Listening to a drawl-infected conversation about the manufacture of assault rifles on the plane from Denver to Birmingham yesterday, I was reminded that San Francisco, filled to the brim with cultivating distractions and multi-cultural mélange, is the exception not the rule in our country. The arts flourish in our urban centers and those of us drawn to the creative way of life flock to these cities to join this club that energizes and sustains us. So how do a bunch of artists, designers and filmmakers apply their talents in a place like Greensboro, Alabama?
I purposely leave out architects because Hale County is the home of the The Rural Studio, the program founded by the late Samuel Mockbee, where second and fifth-year architecture students from the University of Auburn conceive, fund (whether through grants, re-use of discarded materials or their own talents of persuasion), and build structures for the rural poor in the area. Founded in 1993, the program has since created over 80 separate homes and community projects in Hale, Perry and Marengo counties. What separates the Rural Studio from similar initiatives, is the focus is still on designing beautiful, provocative architecture. Beauty and utility rarely synthesize as effectively as in these student-generated works. What Mockbee’s vision also illuminates, though, is that marginalized communities deserve and are enriched as much by the work of artists and designers as our sparkling urban ones (if not more so). The paradox is so few of us take the opportunity to abandon our comforting bubbles and apply our skills towards life on the furthest edges of our peripheral vision that might need them most.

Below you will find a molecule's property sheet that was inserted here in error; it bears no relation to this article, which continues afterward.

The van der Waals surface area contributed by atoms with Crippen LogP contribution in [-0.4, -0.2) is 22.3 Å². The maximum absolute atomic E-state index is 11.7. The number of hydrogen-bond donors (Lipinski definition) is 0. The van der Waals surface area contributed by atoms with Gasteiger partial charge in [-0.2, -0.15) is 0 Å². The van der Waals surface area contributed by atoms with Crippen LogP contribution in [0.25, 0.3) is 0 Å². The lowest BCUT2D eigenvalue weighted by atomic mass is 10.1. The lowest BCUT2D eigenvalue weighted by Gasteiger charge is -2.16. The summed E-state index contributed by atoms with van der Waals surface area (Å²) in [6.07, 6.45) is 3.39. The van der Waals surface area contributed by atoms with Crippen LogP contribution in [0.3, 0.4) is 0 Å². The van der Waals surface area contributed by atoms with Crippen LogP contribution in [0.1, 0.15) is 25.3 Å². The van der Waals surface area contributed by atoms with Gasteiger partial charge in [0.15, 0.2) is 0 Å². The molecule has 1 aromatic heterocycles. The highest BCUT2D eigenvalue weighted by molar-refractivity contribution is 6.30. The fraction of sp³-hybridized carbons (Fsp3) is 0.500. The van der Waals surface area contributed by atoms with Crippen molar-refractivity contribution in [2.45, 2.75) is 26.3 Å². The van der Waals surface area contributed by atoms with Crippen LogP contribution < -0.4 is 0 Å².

I’m here to advise the students of Project M, a program created by John Bielenberg, who was inspired by the Rural Studio program to create a similar forum for young designers, writers, and filmmakers. What’s striking about being here in Greensboro with these students (as I build layer upon layer of dried perspiration shuttling from place to place in the 100 degree heat), is how quickly my creative mindset shifts from worrying about the conceptual and visual, to what my work can do, what actions it might facilitate. It’s not that the surroundings are unappealing. I’m staying in an old, stately plantation house that sits back off the road encircled by deep green grass and leafy oak trees, and Main Street is littered with small storefronts that invoke the nostalgia of the smalltown rural America in which I grew up. Greensboro looks amazingly unchanged since Walker Evans documented the town for the WPA in 1936, some of the images later appearing in his collaboration with James Agee, Let Us Now Praise Famous Men. But with poverty lurking around every corner and a muted sparseness of everyday interaction so unlike the cramped bustle of a large city, there is this urge to use creativity to reglue the community back together. Issues of aesthetics not tied to social intent suddenly feel pointless.The visual still matters, but ceases to become the work’s main purpose for being.
If this sounds overly idealistic, well, it is. The magic of being here with young students in a community that still has enough of a blank slate to fill through inspired imagination comes from the remarkably cynicism-free environment. Living in what seems like a post-post-post everything culture, where discussion around art and design can often feel circuitous and insular, the purist notions of doing good that characterize these neophyte creatives’ ideas is more refreshing than the air conditioning in my plantation house room. Sweating profusely through multiple t-shirts in one day never felt so worth it.
(Tomorrow: The specific projects and the roadblocks along the way.)